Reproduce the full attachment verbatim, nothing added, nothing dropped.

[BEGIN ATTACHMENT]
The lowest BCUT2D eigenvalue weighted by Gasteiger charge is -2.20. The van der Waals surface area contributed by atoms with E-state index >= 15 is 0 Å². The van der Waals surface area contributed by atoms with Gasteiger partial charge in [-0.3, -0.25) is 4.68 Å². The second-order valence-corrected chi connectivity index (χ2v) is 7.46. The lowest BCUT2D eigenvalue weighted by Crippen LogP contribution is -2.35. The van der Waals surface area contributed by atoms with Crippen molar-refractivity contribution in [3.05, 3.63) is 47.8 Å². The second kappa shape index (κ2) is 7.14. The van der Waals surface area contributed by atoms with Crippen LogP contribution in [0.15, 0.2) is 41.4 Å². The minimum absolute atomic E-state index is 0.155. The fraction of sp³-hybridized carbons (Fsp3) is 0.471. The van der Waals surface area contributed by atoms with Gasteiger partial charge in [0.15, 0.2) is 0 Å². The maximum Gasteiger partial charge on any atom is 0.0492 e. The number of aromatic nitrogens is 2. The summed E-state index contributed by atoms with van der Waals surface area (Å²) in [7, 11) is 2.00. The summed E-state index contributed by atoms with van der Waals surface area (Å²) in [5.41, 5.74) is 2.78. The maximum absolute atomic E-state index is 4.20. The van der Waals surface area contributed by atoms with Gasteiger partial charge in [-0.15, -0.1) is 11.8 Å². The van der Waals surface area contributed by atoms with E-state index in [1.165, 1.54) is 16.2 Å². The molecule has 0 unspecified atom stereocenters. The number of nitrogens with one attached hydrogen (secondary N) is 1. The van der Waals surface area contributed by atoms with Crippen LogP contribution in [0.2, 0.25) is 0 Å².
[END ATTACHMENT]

The lowest BCUT2D eigenvalue weighted by Gasteiger charge is -2.20. The van der Waals surface area contributed by atoms with E-state index >= 15 is 0 Å². The van der Waals surface area contributed by atoms with Gasteiger partial charge in [-0.3, -0.25) is 4.68 Å². The second-order valence-corrected chi connectivity index (χ2v) is 7.46. The lowest BCUT2D eigenvalue weighted by Crippen LogP contribution is -2.35. The van der Waals surface area contributed by atoms with Crippen molar-refractivity contribution in [3.05, 3.63) is 47.8 Å². The second kappa shape index (κ2) is 7.14. The van der Waals surface area contributed by atoms with Crippen LogP contribution in [0.15, 0.2) is 41.4 Å². The minimum absolute atomic E-state index is 0.155. The fraction of sp³-hybridized carbons (Fsp3) is 0.471. The van der Waals surface area contributed by atoms with Gasteiger partial charge in [0.15, 0.2) is 0 Å². The maximum Gasteiger partial charge on any atom is 0.0492 e. The number of aromatic nitrogens is 2. The summed E-state index contributed by atoms with van der Waals surface area (Å²) in [7, 11) is 2.00. The summed E-state index contributed by atoms with van der Waals surface area (Å²) in [5.41, 5.74) is 2.78. The maximum absolute atomic E-state index is 4.20. The van der Waals surface area contributed by atoms with Gasteiger partial charge in [-0.15, -0.1) is 11.8 Å². The van der Waals surface area contributed by atoms with E-state index in [1.165, 1.54) is 16.2 Å². The molecule has 0 unspecified atom stereocenters. The number of nitrogens with one attached hydrogen (secondary N) is 1. The van der Waals surface area contributed by atoms with Crippen LogP contribution in [0.2, 0.25) is 0 Å².